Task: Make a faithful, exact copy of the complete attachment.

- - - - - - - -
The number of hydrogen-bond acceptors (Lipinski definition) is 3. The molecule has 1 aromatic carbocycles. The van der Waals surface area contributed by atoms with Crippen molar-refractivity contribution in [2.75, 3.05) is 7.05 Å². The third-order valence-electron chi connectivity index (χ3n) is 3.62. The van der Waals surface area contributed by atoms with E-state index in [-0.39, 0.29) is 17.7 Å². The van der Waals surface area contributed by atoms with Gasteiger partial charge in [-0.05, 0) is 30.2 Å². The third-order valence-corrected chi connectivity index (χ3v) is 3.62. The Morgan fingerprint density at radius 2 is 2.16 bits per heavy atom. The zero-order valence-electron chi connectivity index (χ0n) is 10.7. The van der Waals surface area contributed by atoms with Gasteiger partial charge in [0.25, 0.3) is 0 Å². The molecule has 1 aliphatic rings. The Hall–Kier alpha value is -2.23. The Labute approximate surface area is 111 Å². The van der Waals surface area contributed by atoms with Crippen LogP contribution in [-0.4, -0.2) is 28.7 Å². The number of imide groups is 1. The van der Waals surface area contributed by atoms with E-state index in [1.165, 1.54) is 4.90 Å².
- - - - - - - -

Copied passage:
The number of hydrogen-bond acceptors (Lipinski definition) is 3. The molecule has 1 aromatic carbocycles. The van der Waals surface area contributed by atoms with Crippen molar-refractivity contribution in [2.75, 3.05) is 7.05 Å². The third-order valence-electron chi connectivity index (χ3n) is 3.62. The van der Waals surface area contributed by atoms with E-state index in [-0.39, 0.29) is 17.7 Å². The van der Waals surface area contributed by atoms with Gasteiger partial charge in [-0.05, 0) is 30.2 Å². The third-order valence-corrected chi connectivity index (χ3v) is 3.62. The Morgan fingerprint density at radius 2 is 2.16 bits per heavy atom. The zero-order valence-electron chi connectivity index (χ0n) is 10.7. The van der Waals surface area contributed by atoms with Gasteiger partial charge in [0.25, 0.3) is 0 Å². The molecule has 1 aliphatic rings. The Hall–Kier alpha value is -2.23. The Labute approximate surface area is 111 Å². The van der Waals surface area contributed by atoms with Crippen LogP contribution in [-0.4, -0.2) is 28.7 Å². The number of imide groups is 1. The van der Waals surface area contributed by atoms with E-state index in [1.165, 1.54) is 4.90 Å².